The twin proposals would ended the need for the King to formally dissolve the Cosa at the end of its term . They would also have closed the possibity of early dissolution by fixing the term of office of the lower house, but in the case of the first would have extended that term of office to a year, and the second would have limited the usual six-month term to five Clarks. 

A related measure that would have granted the Seneschal the authority to recess the Ziu for both July and August, proposed by ModRad Senator Epic da Lhiun, was also defeated, this time due to Senäts opposition.

It was also an unfortunate Clark for the Organic Law Standing Committee, whose second set of Organic Law amendments proposed by ModRad MC Ian Plätschisch were abandoned due to the last-minute discovery of a drafting error in the bill. The OLSC is a working group of interested MZs from different parties who seek to remove redundancies and inappropriate clauses from the constitution.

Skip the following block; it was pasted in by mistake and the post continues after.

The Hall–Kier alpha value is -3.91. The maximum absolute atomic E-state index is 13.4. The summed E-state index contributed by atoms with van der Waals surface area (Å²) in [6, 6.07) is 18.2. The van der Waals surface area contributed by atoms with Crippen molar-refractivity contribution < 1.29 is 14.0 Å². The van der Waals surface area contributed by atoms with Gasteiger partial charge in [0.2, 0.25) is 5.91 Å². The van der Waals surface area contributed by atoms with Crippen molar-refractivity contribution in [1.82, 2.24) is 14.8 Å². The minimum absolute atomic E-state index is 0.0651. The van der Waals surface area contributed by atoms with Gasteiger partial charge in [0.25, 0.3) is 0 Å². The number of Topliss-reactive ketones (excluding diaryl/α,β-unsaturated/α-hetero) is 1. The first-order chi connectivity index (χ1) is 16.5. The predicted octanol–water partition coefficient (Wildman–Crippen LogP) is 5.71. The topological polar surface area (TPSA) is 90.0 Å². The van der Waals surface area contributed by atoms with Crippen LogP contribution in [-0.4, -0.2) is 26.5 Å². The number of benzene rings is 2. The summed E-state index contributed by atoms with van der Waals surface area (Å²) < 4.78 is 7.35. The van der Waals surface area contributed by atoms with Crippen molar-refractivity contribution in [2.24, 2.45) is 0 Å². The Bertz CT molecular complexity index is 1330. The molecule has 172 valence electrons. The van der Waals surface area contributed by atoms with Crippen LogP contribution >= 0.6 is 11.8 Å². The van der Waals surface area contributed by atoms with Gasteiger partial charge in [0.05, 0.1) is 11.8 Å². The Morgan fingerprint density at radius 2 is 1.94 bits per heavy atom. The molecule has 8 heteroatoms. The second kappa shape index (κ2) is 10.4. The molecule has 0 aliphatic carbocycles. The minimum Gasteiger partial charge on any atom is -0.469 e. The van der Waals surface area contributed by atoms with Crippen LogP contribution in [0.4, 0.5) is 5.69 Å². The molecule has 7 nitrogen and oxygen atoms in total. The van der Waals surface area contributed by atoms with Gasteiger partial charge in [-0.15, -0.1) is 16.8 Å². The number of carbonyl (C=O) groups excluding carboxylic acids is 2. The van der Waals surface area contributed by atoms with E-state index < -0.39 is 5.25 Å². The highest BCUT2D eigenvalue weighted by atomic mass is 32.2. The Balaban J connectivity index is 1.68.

By contrast, the Ziu looked more favourably upon reform proposals made bySeneschal Sir Cresti Siervicül and FreeDem leader Senator Dien Tresplet.

Sir Cresti successfully called on the Ziu to close the door on elections for the Túischac’h of the Cosa, a reform first introduced in 2014 and which has remained controversial in practice since. Sir Cresti’s bill, if approved by referendum, will return to the previous system of appointment by the Crown on the nomination of the Seneschal, but with the Seneschal now legally required to consult other party leaders beforehand. 

Senator Tresplet’s bill would remove an historical reference to the punishment of “anti-Talossan activities” in the Organic Law. The Senator claimed that the use of the term was reminiscent of “McCarthyism” and inappropriate in modern Talossa, with which the Ziu apparently agreed, sending the amendment to referendum.